UFC Owns Strikeforce, Will They Utilize It?

Derek CrouseContributor IIIMay 3, 2011

We're patiently waiting for the dream fights, so is Dana.
We're patiently waiting for the dream fights, so is Dana.Michael Cohen/Getty Images

With the recent purchase of Strikeforce by the UFC, the MMA world has been a buzz as of late about the future of the sport. Mixed Martial Arts is the fastest-growing sport in our country. It has taken the model of promoting fighters and pay-per-views like wrestling or boxing, which has been very successful for Zuffa.

Now that one company owns the two largest leagues in the fight game, many aspects of the sport could look to change.

The WWE has SmackDown and Raw, which play off of each other; will the UFC look to do the same?

From a company that was going under the bus just a decade ago, to a powerhouse in the entertainment business, they have showed that ambition and the willingness to gamble on a product can pay off if everything lines up. Now they have the power to actually buy out other companies. Just remember that Strikeforce had just as much talent as the UFC and many argue they have an even better Heavyweight class.

Now, the fans on the forums and blogs might actually have some their wildest dreams come true.

When Affliction folded, many fighters immigrated to their respected leagues; it really was down to Strikeforce and the UFC. Like boxing, there are multiple belts in the same weight classes. This creates debates over who is the best of the best. That creates discussion that keeps the sport in the news, but now these debates can actually come into fruition.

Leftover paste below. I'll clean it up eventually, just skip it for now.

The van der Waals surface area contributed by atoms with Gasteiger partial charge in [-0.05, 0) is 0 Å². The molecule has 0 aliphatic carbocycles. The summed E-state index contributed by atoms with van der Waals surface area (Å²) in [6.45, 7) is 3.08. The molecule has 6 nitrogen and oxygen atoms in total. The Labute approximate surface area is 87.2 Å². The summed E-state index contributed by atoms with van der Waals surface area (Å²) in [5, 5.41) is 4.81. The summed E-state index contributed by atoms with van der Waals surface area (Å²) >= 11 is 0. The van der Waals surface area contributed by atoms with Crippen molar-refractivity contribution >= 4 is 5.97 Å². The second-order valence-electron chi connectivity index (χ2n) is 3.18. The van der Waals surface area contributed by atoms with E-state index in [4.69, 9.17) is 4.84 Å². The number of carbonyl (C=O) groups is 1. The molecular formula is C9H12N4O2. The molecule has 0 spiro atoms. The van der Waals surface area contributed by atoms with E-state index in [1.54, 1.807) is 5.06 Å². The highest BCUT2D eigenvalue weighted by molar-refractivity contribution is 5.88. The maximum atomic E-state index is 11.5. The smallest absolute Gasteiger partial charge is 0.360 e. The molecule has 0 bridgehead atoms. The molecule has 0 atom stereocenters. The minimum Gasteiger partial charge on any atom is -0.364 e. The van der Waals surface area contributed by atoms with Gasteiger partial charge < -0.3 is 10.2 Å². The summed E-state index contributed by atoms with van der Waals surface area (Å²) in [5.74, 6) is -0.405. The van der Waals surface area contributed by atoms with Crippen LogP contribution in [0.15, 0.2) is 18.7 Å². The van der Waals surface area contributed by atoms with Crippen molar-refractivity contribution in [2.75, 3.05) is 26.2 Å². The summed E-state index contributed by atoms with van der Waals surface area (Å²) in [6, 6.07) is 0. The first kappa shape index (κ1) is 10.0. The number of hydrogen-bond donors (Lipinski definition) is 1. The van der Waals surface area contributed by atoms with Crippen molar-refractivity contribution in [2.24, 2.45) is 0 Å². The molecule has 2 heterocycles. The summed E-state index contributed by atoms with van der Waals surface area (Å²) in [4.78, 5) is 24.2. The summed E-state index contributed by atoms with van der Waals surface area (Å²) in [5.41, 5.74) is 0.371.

Even though Dana White has stated that Strikeforce will keep its name, some fighters will face each other.

This merger breeds hypothetical matchups.

In the heavyweight class, you have so much talent on both sides. In the UFC, you have Cain Velasquez, Brock Lesnar, Junior Dos Santos and Shane Carwin to name a few. In Strikeforce, you have Alistair Overeem, Fedor Emilianenko, Antonio Silva, Fabricio Werdum and other rising talent.

While Cain and Alistair hold their respected belts, many people want to see Brock Lesnar fight Fedor just because they have the star power and so much debate has been over those two fighters. Many times, matchups and talent take a back seat to star power in the fight game.

In all honesty, Alistair Overeem is probably the best heavyweight in both leagues, but that can’t be fact until he goes toe-to-toe with the fighters in the UFC.

That is just a taste of the potential of what this merger can do for MMA. Without the leagues joining, this talk would be just talk. Now that these matchups are viable, it might take MMA to another level.

With the marketing of the sport coming from all sides like clothing, DVDs, video games and training gear, the grassroots movement has taken a back seat to the marketing juggernauts. When your sport has made its way to Walmart shelves, it says a lot about how far it has come.

If the UFC wants to move away from the pay-per-view market and mix a cocktail of WWE, NFL and ESPN, this sport will shadow everything in the country but football.

If the UFC plans a well thought-out network deal, you could have your fight fix on Saturday night and the pigskin on Sunday!